|Annu. Rev. Astron. Astrophys. 1980. 18:
Copyright © 1980 by Annual Reviews. All rights reserved
As mentioned in the introduction, most active extragalactic objects show optical and infrared polarization of a percent or less. At these low levels, the case for any detected polarizations being intrinsic to the nuclear emission is much weaker than for the blazar class. The polarization may also be due to scattering by dust or free electrons or due to transmission through aligned grains either in the host galaxy or in our own. In the first half of this section, we review the polarimetric observations of Seyfert galaxies, where there is good evidence that the polarization is due to dust. Thus, rather than include the highly polarized Seyferts with sources of intrinsically polarized emission in Sections II and III, we discuss them here. For the majority of QSOs, whose polarizations are quite low, the source of the residual polarization is unknown. We review recent survey work of QSOs in the second half of this section.
SEYFERT GALAXIES Since the most detailed polarimetric observations to date have concentrated on two of the brightest Seyferts, NGC 1068 and NGC 4151, these are reviewed separately below. The first general polarization surveys of Seyferts were undertaken by Dombrovsky, Hagen-Thorn, and other collaborators and are summarized in Dombrovsky & Hagen-Thorn (1968), Dombrovsky et al. (1971), and Babadzhanyants & Hagen-Thorn (1975). This work has also been reviewed by Hagen-Thorn (1974) and in Maza's dissertation (1979). Although most of these observations utilized a rather large aperture (26") which resulted in severe galaxy dilution of the nuclear light, these authors correctly attributed the observed polarization to the nuclear light, and found the strong wavelength dependence of polarization in NGC 1068 and NGC 4151, and detected weak polarization in NGC 3227 and NGC 7469 and several others. Because of the variable polarization observed in NGC 1275 (Section II) and NGC 4151 along with the nonthermal radio emission observed in NGC 1275 and other radio galaxies classified as Seyferts, the polarization was generally attributed to optical synchrotron radiation. However, a more recent polarization survey by Maza, Martin & Angel (1980) and spectropolarimetric work of several groups indicate that this is not the case.
Maza, Martin & Angel's survey of 47 Seyferts found only 8 with polarizations greater than 1.5% in a 4" aperture: 5 Type 1's - Mkn 231, Mkn 486, Mkn 376, NGC 6814, IC 4329A; and 3 Type 2's - NGC 3227, Mkn 348, and Mkn 3. [Note: the polarization in NGC 6814 is probably local interstellar polarization (Maza 1979).] Additional multicolor polarimetry showed that most highly polarized Seyferts have stronger polarization in the blue than in the red with little rotation of position angle with wavelength. Spectropolarimetry of Mkn 376, IC 4329A, Mkn 231, NGC 3227, Mkn 3, and NGC 3516 (Stockman, Angel & Beaver 1976, Thompson et al. 1980) show that the emission lines and continuum in these sources have similar polarizations. Together with the strong wavelength dependence of polarization, this argues for dust scattering (see NGC 1068 below) or in at least one case, IC 4329A, an edge-on spiral, for transmission through aligned grains as the origin of the optical polarization. The case for polarization due to dust is not as strong for those few sources with a polarized continuum but unpolarized emission lines (e.g. NGC 4151 below, and our preliminary results for Mkn 486).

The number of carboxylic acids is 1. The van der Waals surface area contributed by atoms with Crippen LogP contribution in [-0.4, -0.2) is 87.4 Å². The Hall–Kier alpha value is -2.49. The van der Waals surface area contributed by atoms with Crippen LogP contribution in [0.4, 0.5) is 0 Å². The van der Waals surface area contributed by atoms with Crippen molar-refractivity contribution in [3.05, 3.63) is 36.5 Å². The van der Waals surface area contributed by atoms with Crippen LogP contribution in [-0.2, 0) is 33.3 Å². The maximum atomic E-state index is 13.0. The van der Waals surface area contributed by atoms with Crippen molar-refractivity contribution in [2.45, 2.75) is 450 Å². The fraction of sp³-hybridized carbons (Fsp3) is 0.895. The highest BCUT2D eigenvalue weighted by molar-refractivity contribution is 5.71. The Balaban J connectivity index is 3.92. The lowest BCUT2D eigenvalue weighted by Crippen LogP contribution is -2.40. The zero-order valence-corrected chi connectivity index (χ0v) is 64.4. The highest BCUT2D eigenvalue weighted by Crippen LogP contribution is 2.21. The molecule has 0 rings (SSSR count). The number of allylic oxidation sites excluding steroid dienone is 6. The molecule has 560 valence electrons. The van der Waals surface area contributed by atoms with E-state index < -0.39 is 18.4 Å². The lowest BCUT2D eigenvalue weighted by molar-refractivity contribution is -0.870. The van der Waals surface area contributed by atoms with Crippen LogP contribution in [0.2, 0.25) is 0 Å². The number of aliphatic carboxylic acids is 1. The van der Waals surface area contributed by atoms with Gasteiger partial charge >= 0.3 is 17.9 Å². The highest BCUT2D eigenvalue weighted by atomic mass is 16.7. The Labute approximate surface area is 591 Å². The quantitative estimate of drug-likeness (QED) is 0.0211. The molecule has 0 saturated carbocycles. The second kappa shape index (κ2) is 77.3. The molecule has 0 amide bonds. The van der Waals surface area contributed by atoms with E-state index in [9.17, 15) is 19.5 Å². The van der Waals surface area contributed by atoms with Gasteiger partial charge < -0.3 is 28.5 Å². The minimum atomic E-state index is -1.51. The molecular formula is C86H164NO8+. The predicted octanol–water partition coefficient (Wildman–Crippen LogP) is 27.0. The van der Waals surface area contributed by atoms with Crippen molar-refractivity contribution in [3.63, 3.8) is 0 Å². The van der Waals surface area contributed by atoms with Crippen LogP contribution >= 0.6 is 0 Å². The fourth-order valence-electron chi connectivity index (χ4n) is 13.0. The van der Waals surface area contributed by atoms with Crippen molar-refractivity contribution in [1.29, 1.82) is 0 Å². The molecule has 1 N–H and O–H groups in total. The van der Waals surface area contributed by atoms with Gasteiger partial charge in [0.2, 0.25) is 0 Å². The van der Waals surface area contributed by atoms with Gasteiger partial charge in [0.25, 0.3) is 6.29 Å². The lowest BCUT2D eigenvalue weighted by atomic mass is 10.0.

We must emphasize that observations of generally weak polarization in Seyferts and the absence of strong radio emission do not rule out the possibility of nonthermal emission in the nuclei that has been reprocessed inside the emission line region or diluted by thermal emission. Indeed, the high X-ray luminosities associated with most of the bright Seyferts (with the notable exception of NGC 1068) argue for a non-stellar origin for much of the optical infrared emission (Mushotzky et al. 1980, Dower et al. 1980).
NGC 1068 NGC 1068, a Type 2 Seyfert (narrow emission lines, FWOI ~ 1000 km s-1), has had its optical polarization repeatedly measured by Walker (1964, 1968), Dibaj & Shakhovskoy (1966), Kruszewski (1968), and by Dombrovsky and collaborators (see above). Apart from the early, rather crude measurements, the optical polarization and luminosity of the nucleus appear constant. The polarization measured through a 2" aperture increases toward the blue, roughly as P -3 from ~ 0.6% at 0.8 µ to ~ 11% at 0.32 µ. The position angle increases gradually from ~ 94° to 102° over the same spectral range (Angel et al. 1976).